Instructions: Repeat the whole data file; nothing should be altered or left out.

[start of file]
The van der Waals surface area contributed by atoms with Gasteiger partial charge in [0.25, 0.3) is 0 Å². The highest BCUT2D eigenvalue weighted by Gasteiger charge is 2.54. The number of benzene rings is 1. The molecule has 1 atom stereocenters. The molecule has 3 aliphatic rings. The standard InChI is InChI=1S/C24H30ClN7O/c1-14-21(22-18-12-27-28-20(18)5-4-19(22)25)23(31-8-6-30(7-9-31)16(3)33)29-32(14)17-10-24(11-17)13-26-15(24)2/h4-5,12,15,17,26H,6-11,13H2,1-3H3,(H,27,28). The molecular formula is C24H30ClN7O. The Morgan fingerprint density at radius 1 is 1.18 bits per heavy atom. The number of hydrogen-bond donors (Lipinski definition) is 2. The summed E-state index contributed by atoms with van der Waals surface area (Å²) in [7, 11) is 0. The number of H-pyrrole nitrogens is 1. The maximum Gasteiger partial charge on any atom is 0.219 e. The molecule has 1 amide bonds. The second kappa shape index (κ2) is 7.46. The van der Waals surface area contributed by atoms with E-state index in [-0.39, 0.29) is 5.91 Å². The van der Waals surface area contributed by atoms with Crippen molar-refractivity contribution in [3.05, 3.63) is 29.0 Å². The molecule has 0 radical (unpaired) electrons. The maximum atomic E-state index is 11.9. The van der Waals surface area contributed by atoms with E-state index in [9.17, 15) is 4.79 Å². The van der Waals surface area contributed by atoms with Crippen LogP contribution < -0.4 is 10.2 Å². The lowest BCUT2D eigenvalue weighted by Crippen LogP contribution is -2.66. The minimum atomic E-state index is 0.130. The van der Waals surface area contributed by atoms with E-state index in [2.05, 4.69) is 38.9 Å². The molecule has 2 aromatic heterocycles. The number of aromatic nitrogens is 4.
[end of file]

The van der Waals surface area contributed by atoms with Gasteiger partial charge in [0.25, 0.3) is 0 Å². The highest BCUT2D eigenvalue weighted by Gasteiger charge is 2.54. The number of benzene rings is 1. The molecule has 1 atom stereocenters. The molecule has 3 aliphatic rings. The standard InChI is InChI=1S/C24H30ClN7O/c1-14-21(22-18-12-27-28-20(18)5-4-19(22)25)23(31-8-6-30(7-9-31)16(3)33)29-32(14)17-10-24(11-17)13-26-15(24)2/h4-5,12,15,17,26H,6-11,13H2,1-3H3,(H,27,28). The molecular formula is C24H30ClN7O. The Morgan fingerprint density at radius 1 is 1.18 bits per heavy atom. The number of hydrogen-bond donors (Lipinski definition) is 2. The summed E-state index contributed by atoms with van der Waals surface area (Å²) in [7, 11) is 0. The number of H-pyrrole nitrogens is 1. The maximum Gasteiger partial charge on any atom is 0.219 e. The molecule has 1 amide bonds. The second kappa shape index (κ2) is 7.46. The van der Waals surface area contributed by atoms with E-state index in [-0.39, 0.29) is 5.91 Å². The van der Waals surface area contributed by atoms with Crippen molar-refractivity contribution in [3.05, 3.63) is 29.0 Å². The molecule has 0 radical (unpaired) electrons. The maximum atomic E-state index is 11.9. The van der Waals surface area contributed by atoms with E-state index in [9.17, 15) is 4.79 Å². The van der Waals surface area contributed by atoms with Crippen LogP contribution < -0.4 is 10.2 Å². The lowest BCUT2D eigenvalue weighted by Crippen LogP contribution is -2.66. The minimum atomic E-state index is 0.130. The van der Waals surface area contributed by atoms with E-state index in [2.05, 4.69) is 38.9 Å². The molecule has 2 aromatic heterocycles. The number of aromatic nitrogens is 4.